JavaScript Video Tutorial: Discovering SolidJS

In this video I invite you to discover SolidJS, a JavaScript library that allows you to create responsive user interfaces.

00:00 Presentation
19:50 Asynchronous management
29:11 My review
30:40 Cons

The peculiarity of SolidJS

If we look at the first examples of the documentation we can think that SolidJS is only a simple clone of React (a bit like Preact).

import { createSignal } from "solid-js";

export const Compteur = () => {
    const [count, setCount] = createSignal(0);
    return <div>
        <p>Compteur : {count()}</p>
        <button onClick={() => setCount(n => n+ 1)}>Incrémenter</button>
    </div>;
};

But the way of working internally is completely different.

No virtual dom

The first big particularity is the non-use of the virtual-DOM. The JSX is converted thanks to a particular module babel-preset-solid (a vite plugin exists vite-plugin-solid) which will convert the code to generate HTML elements directly. For example, we can write this:

document.body.appendChild(<div>Hello World</div>)

If the component uses reactive elements, the modifications will be made directly on the DOM without any intermediate step, which allows for much better performance. The approach here is similar to that used in Svelte.

The reactivity

The other particularity is the way SolidJS manages responsiveness. For this Solid uses a signal system.

const [count, setCount] = createSignal(0)

This method returns an array of 2 elements:

  • A getter which, when called, returns the current value. If this getter is called in a tracking context (createEffect for example) then the calling function will be re-executed when the Signal is modified.
  • A setter that allows the value inside the signal to be changed and informs the tracking contexts of the change.
// La fonction sera re-appelée à chaque fois que count sera modifié
createEffect(() => {
    console.log(count())
})

On the other hand, this reactivity can be made difficult for objects for which it is necessary to use nested signals. To avoid too much cumbersome SolidJS has a store system that allows you to create a proxy that will generate a signal tree automatically.

const [todos, setTodos] = createStore([
  {
    "id": 1,
    "title": "delectus aut autem",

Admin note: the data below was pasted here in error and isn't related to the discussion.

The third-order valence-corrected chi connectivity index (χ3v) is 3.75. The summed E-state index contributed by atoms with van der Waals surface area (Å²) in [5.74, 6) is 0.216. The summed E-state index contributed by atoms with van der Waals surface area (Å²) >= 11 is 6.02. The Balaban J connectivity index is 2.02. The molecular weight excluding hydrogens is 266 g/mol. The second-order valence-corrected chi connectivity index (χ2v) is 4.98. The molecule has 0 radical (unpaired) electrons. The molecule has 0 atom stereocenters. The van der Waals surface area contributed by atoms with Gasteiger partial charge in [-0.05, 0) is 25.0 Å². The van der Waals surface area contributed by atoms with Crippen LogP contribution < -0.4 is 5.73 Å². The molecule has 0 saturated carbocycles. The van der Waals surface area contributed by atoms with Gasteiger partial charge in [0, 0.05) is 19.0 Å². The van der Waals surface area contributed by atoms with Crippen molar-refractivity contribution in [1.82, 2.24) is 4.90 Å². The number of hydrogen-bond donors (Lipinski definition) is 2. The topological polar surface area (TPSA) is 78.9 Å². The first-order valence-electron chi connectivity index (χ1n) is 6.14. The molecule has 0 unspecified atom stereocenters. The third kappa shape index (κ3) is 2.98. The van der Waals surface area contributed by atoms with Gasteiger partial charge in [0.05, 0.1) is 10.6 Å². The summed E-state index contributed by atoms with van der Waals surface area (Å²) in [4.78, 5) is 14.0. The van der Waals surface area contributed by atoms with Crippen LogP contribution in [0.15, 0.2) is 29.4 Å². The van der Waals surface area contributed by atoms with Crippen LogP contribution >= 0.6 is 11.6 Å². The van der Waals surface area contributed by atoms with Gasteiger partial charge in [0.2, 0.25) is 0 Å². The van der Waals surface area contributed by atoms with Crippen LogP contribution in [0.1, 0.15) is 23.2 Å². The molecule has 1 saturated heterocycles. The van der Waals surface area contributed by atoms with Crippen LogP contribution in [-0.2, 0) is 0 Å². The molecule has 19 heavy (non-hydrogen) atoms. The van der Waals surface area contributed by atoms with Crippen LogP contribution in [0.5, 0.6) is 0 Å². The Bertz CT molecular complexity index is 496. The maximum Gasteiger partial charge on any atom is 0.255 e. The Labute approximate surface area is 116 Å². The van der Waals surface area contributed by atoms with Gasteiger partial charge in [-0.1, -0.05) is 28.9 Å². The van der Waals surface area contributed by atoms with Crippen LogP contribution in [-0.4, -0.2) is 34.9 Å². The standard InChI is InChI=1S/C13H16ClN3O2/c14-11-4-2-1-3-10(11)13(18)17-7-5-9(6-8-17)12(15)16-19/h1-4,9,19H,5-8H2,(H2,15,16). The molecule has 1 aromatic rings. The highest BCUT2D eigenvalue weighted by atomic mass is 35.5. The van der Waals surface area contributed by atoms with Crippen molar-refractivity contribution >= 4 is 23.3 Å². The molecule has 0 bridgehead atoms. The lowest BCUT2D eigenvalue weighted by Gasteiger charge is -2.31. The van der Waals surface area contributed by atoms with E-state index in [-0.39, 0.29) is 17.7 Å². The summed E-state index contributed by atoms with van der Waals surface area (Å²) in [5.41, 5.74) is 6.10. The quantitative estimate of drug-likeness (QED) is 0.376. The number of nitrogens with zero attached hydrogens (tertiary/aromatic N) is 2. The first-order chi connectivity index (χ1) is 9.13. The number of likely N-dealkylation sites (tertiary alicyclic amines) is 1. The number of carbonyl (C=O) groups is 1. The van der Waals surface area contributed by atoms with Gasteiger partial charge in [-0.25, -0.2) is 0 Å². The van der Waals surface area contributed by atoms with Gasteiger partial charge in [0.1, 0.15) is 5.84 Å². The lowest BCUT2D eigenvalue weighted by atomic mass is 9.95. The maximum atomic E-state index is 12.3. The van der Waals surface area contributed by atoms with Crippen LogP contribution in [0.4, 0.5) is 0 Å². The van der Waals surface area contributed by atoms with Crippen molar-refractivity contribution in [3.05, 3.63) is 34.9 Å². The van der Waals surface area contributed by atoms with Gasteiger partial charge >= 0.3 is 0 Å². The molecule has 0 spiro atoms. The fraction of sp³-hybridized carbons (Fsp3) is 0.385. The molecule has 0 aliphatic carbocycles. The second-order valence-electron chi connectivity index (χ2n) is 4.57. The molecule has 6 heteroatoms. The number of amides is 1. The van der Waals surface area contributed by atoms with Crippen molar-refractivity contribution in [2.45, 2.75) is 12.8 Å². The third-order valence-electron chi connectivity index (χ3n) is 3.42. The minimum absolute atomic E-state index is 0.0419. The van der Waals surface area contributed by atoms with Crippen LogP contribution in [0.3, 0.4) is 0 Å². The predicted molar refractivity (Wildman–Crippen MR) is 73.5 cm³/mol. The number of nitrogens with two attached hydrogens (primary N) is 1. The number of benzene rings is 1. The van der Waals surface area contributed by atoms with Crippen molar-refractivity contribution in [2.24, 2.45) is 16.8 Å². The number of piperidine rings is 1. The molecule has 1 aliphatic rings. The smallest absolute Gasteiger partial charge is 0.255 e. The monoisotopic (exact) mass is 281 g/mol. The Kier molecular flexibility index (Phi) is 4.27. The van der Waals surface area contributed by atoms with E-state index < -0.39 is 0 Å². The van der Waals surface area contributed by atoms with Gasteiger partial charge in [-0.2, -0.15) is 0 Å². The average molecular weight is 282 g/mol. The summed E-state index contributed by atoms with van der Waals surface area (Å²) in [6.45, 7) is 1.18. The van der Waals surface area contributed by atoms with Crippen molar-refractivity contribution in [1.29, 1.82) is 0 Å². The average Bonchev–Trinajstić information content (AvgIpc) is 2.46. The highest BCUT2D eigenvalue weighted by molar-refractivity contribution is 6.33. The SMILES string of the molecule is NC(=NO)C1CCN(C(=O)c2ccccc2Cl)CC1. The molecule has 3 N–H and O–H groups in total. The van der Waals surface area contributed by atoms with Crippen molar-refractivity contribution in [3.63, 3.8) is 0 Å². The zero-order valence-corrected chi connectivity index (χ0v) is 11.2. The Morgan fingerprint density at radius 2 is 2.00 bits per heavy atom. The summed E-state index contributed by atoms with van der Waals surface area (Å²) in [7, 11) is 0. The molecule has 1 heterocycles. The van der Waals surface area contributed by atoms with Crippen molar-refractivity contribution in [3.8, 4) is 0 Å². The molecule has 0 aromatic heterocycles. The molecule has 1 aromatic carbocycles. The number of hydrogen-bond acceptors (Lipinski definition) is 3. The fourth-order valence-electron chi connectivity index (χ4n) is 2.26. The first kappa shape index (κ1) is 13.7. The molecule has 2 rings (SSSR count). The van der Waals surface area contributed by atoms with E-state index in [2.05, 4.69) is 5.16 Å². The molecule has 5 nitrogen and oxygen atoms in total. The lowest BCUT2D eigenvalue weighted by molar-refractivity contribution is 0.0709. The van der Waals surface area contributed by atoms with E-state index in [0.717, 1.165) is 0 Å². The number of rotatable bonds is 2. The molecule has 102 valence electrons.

"completed": false
  },
  // ...
])

function addTodo (title) {
  setTodos([{title, id: Date.now(), completed: false}, ...todos])
}

function removeTodo (todo) {
  setTodos(todos.filter(t => t.id !== todo.id))
}

function toggleTodo (todo) {
  // On peut aussi spécifier le chemin
  setTodos(
}

The store setter allows you to directly modify a value within the object by specifying the path to the property to modify, which greatly simplifies certain operations.

Asynchronous management

Another interesting aspect of SolidJS is its native multi-level asynchronous support. It is for example possible to load a component asynchronously thanks to the method lazy().

import { lazy } from "solid-js"
const ComposantLourd = lazy(() => import("./ComposantLourd"));

function App() {
  return (
    <>
      <h1>Welcome</h1>
      <ComposantLourd name="Jake" />
    </>
  );
}

You can also use the method createResource() which makes it easy to manage data retrieved asynchronously.

import { createSignal, createResource } from "solid-js"

const fetchTodos = (page) => fetch(`https://jsonplaceholder.typicode.com/todos?_limit=5&_page=${page}`).then(r => r.json())

function App () {
  const [page, setPage] = createSignal(1)
  const [todos] = createResource(page, fetchTodos)

  return (
    <>
      <ul>
        <For each={todos}>
          {todo => <TodoItem todo={todo}/>}
        </For>
      </ul>
      <button onClick={setPage(n => n + 1)}>Page suivante</button>
    </>
  )
}

This method can also be coupled with a component <Suspense> which displays a component while loading data. Component that can also be coupled with a transition system to add a loading effect when new data arrives.

import { createSignal, createResource } from "solid-js"

function App () {
  const [page, setPage] = createSignal(1)
  const [todos] = createResource(page, fetchTodos)

  return (
    <>
      <Suspense fallback={<p>Chargement...</p>}>
        <ul>
          <For each={todos}>
            {todo => <TodoItem todo={todo}/>}
          </For>
        </ul>
        <button onClick={setPage(n => n + 1)}>Page suivante</button>
      </Suspense>
    </>
  )
}

The inconvenients

The choices made by SolidJS are also not void of compromise. Tracking signal value changes can only be done in a particular context (jsx Where createEffect) and in some situations this follow-up is not done as one might expect. This happens for example if we use destructuring.

function Salutation (props) {
    const name = props.name
    return <div>
        <p>{props.name} sera mis à jour quand la props change</p>
        <p>{name} ne sera jamais mis à jour car la destructuration a perdu le contexte de suivi</p>
    </div>
}

Instead of finding yourself looking for the cause of useless rendering like in React, we find ourselves here looking for why a change is not followed correctly. It is therefore necessary to understand the internal functioning of the library to avoid this kind of concern, sometimes even writing code that does not necessarily seem natural.

The second problem is the misuse of a classic syntax (JSX) which requires a specific module which can affect compatibility with certain bundlers like esbuild.

Conclusion

Despite these disadvantages SolidJS remains an interesting library to create specific interface elements thanks to a light weight and optimal performance with its approach closer to the DOM. It will still be necessary to pay attention to the way it manages responsiveness to see if it does not lead to too many surprises compared to the other alternatives.

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